Real fiscal cliff progress probably won’t happen until closer to Christmas. Until then, Boehner and House Republicans realize they can do little other than wait for Obama to act.
A day after the November elections, Speaker John A. Boehner, R-Ohio, said Republicans are ready to be led by President Barack Obama. Much to their dismay, they feel like they are being bullied instead.
The frustration is seeping through, as, for the first time in a while, Republicans do not seem to have an upper hand in negotiations. Instead, they are a step behind, relegated to reactive politics as Obama, emboldened by a decisive re-election and more Democrats on the way in the next Congress, takes his case to the public and presents private offers the GOP is certain to reject.
Obama met with CEOs earlier this month, and then Republicans did. Obama met with small-business owners, and a Republican meeting with small-business owners will follow this Wednesday.
But no counter-meeting can obscure the fact that Obama’s bully pulpit far surpasses what any congressman — even the speaker — is able to deliver. So as Obama addressed a crowd at a campaign-style rally in Pennsylvania on Friday and called on Congress to raise taxes on high-income earners, the speaker and his conference were left stewing in the Capitol.
Boehner held an impromptu news conference directly after the president spoke, saying that talks are at a “stalemate” until the president delivers what the speaker deems a serious proposal.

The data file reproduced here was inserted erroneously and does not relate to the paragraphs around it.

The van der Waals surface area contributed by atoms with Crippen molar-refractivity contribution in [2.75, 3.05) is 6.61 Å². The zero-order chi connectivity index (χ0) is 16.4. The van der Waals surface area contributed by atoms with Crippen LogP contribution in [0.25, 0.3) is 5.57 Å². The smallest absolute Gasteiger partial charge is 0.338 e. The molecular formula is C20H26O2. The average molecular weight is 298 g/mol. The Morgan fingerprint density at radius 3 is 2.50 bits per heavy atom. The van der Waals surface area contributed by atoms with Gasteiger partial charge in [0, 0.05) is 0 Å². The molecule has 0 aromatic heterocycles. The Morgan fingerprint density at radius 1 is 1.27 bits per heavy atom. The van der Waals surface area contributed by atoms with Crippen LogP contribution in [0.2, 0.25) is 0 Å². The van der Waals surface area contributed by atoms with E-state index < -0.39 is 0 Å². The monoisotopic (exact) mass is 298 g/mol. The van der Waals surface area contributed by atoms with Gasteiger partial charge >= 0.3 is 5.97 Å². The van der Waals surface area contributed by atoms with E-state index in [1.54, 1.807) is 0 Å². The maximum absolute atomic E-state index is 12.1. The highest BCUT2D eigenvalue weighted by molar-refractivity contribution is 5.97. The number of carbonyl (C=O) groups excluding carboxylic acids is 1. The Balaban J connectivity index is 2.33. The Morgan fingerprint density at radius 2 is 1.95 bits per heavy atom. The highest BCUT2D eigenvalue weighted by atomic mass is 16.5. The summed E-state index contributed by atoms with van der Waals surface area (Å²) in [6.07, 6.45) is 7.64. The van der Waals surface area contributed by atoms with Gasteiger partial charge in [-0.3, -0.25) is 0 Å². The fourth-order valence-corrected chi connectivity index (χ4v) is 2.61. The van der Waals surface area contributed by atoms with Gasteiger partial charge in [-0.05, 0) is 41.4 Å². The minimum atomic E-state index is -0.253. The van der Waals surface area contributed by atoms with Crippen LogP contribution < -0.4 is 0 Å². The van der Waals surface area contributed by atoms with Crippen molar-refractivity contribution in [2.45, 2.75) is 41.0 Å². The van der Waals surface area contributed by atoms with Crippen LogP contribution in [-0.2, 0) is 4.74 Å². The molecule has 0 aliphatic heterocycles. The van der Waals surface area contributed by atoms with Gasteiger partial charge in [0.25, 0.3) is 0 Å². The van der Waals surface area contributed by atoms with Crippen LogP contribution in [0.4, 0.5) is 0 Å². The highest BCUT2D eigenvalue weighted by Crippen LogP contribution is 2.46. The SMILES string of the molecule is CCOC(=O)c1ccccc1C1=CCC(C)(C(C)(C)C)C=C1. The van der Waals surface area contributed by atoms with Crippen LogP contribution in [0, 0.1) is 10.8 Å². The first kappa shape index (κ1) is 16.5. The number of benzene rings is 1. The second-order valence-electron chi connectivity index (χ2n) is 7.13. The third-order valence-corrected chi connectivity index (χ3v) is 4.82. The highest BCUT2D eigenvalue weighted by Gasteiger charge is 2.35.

It is becoming apparent, however, that the president is holding firm in order to smoke Republicans out. As he stated during his Friday rally, he will accept nothing short of a hike on top tax rates. GOP aides are beginning to concede privately that the choice may very well come down to allowing the tax rate hike or going over the fiscal cliff. GOP leaders, meanwhile, publicly refuse to entertain the idea of budging on tax rates.
Rep. Pat Tiberi, R-Ohio, a Boehner ally and a key player on the tax-writing Ways and Means Committee, said Obama is overplaying his hand and acting as if he had won every state and 75 percent of the vote.
“It’s just shocking to me that a president who gets fewer states in this election than the previous election and a smaller percentage of the vote, acts like he got a mandate,” he said. “This is unacceptable. This is not leadership. This is not leadership in any way shape or form from the president, and I’m personally very frustrated.”
To be sure, the opening week of post- Thanksgiving negotiations was dominated by public posturing and theatrics as leaders attempted to maneuver their chess pieces into position for this week’s continued debate. Most on Capitol Hill know that real progress will not begin to show until closer to Christmas.
On January 3, Sen. Kirsten Gillibrand, D-N.Y., raises her right hand as her son Henry messes up her hair while Vice President Joseph R. Biden Jr., delivers the ceremonial swearing-in in the Old Senate Chamber. Gillibrand's other son Theodore, lower right, looks on.
Each year since 1990, CQ Roll Call has reviewed the financial disclosures of all 541 senators, representatives and delegates to determine the 50 richest members of Congress. This year's report, derived from forms covering the calendar year 2012, shows it took a net worth of $6.67 million to crack the exclusive club.